I hope you’ve been enjoying the series on Regret-Free Living. If you’ve missed any of the articles, here are the links:
In part 1, I told a story about creating enjoyment and avoiding resentment.
In part 2, I shared a secret advertisers use called Priming, which can help us when we’re overloaded with options.
In part 3, I suggested journaling and negative reinforcement for escaping blank, uninspired periods.
In part 4, I posted the first of a 3-part interview with social worker / self-care guru Jennifer Owens and her husband, behavioral health counselor Tim Owens.
Here’s part 2 of the interview.
Jennifer: I think I can probably give a good example from my personal life. I lived in regret to a certain extent, and it was because of a lot of choices I was making. I chose to stay in a relationship that was harming me. I had to decide to get out of that relationship I knew was mentally and verbally and emotionally abusive. It had me stuck in the mire until I saw myself as worth more than that, saw I needed to make better choices and to forgive myself. I think unforgiveness and regret, they’re like brother and sister. When you’re not able to forgive yourself, release something and let go of it, you tend to sit on it. Sometimes you sit on it in bitterness. I didn’t even have an awareness that I was living in unforgiveness until one day I happened to be in worship, just thinking about all the things that were on my mind. I remember saying, “God, take these feelings away!” I didn’t know what I was feeling was regret. It felt like a burden, just felt heavy.
The next thing I know, He was saying, “Forgive yourself.”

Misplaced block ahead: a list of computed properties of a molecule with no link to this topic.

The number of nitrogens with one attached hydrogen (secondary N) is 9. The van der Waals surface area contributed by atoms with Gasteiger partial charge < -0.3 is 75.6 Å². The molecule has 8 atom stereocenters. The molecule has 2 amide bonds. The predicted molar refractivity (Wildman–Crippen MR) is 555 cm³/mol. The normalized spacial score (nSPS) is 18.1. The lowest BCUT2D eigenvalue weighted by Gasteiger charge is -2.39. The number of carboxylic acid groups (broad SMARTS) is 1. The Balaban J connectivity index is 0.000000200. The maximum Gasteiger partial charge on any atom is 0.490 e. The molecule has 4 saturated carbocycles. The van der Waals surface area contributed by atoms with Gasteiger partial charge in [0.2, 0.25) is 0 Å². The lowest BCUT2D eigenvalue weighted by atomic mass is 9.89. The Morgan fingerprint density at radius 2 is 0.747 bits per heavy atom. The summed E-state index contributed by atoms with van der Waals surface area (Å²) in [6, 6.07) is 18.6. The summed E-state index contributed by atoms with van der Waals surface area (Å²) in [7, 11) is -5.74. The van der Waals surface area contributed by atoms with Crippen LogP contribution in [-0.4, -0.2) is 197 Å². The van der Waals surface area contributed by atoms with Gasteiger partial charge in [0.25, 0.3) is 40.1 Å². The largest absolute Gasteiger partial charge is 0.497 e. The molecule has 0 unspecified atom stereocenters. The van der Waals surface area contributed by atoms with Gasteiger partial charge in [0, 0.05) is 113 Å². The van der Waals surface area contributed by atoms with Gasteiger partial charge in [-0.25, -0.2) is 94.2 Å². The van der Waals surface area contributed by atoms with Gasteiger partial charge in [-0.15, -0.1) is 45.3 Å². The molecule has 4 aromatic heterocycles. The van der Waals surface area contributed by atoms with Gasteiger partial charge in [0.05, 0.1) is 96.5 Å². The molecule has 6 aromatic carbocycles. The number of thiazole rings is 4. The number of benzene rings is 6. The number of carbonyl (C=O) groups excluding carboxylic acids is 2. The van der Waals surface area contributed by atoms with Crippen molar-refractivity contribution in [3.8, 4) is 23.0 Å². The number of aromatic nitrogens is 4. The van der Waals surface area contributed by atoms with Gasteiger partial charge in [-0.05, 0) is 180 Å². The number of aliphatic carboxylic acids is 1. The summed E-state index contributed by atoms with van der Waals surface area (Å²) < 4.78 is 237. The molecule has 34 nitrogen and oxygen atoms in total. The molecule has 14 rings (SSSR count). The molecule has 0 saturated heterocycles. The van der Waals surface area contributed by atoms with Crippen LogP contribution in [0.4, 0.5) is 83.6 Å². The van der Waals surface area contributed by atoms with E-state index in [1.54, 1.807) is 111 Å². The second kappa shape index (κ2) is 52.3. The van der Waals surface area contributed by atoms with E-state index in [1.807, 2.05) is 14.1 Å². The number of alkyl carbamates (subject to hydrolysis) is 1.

I was like, “Wow!” I’m glad I got that worship, because it was such an awesome place to be when it happened. I just started saying, “I forgive myself, I forgive me.” I went over a litany of things I needed to forgive myself for. I felt so free after that. That was really powerful.
We need to let go and not hold onto things too tightly. My husband always says, “You’re gripping the bat too tight.” If I’m gripping the bat too tight, I’m probably not going to get a home run.
Kristi: You’re gonna get a foul ball!
Jennifer: He also says, “Keep your hand open.” When you keep your hand open, you’re in position to receive.
So you were in church worship?
Kristi: We are so independent these days. If you are not part of a church–maybe you just watch it online or don’t even watch it at all and you’re just reading this–I encourage you to make space in your life for worship. Be in an environment where you are surrounded by people who are also worshipping God. There is something spectacular about that. Sure, we can worship God out in the woods–I do–but you need that corporate environment where all the voices are raised. There is something powerful that happens there. The Spirit of God moves mightily when we’re gathered together.
I don’t even remember the question any more. I got so excited!
Tim: I think the question was, “How do you move forward?” In Behavioral Health, we talk about the fact that guilt is, “I did bad.” Shame is “I am bad.” What’s true is that as we begin to see ourselves from God’s perspective, the way He sees us, we understand Romans 8:1 NIV
“There is therefore no condemnation to those that are in Christ Jesus.”
We don’t have to fear; we don’t have to be afraid; we don’t have to feel like we are “less than,” because we are the King’s kids. What’s true is that as we understand ourselves from that perspective, from His perspective, we don’t have to have the shame that keeps us stuck, that causes us to live in regret, which causes more shame. Ultimately, that allows us to move forward with our lives in a way that facilitates grace and peace and joy and the things that give us abundance.
Join us next week for the conclusion of this inspirational interview.
Thanks for sharing.A Pleasure to share how to get out the cycle of regret!
You two have such a wealth of understanding!